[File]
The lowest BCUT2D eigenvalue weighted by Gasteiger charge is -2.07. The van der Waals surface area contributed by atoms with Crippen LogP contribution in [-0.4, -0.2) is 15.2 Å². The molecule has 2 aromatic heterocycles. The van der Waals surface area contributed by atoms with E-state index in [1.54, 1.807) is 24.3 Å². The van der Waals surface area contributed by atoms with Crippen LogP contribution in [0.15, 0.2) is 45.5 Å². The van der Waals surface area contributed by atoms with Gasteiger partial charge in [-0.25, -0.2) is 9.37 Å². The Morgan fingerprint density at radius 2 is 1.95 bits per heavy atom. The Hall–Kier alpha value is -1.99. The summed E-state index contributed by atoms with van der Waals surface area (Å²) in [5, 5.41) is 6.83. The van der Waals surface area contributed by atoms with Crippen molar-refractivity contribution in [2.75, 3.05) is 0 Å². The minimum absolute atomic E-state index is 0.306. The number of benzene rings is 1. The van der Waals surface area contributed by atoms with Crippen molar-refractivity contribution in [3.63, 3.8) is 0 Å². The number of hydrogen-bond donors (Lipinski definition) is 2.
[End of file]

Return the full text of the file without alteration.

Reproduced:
The lowest BCUT2D eigenvalue weighted by Gasteiger charge is -2.07. The van der Waals surface area contributed by atoms with Crippen LogP contribution in [-0.4, -0.2) is 15.2 Å². The molecule has 2 aromatic heterocycles. The van der Waals surface area contributed by atoms with E-state index in [1.54, 1.807) is 24.3 Å². The van der Waals surface area contributed by atoms with Crippen LogP contribution in [0.15, 0.2) is 45.5 Å². The van der Waals surface area contributed by atoms with Gasteiger partial charge in [-0.25, -0.2) is 9.37 Å². The Morgan fingerprint density at radius 2 is 1.95 bits per heavy atom. The Hall–Kier alpha value is -1.99. The summed E-state index contributed by atoms with van der Waals surface area (Å²) in [5, 5.41) is 6.83. The van der Waals surface area contributed by atoms with Crippen molar-refractivity contribution in [2.75, 3.05) is 0 Å². The minimum absolute atomic E-state index is 0.306. The number of benzene rings is 1. The van der Waals surface area contributed by atoms with Crippen molar-refractivity contribution in [3.63, 3.8) is 0 Å². The number of hydrogen-bond donors (Lipinski definition) is 2.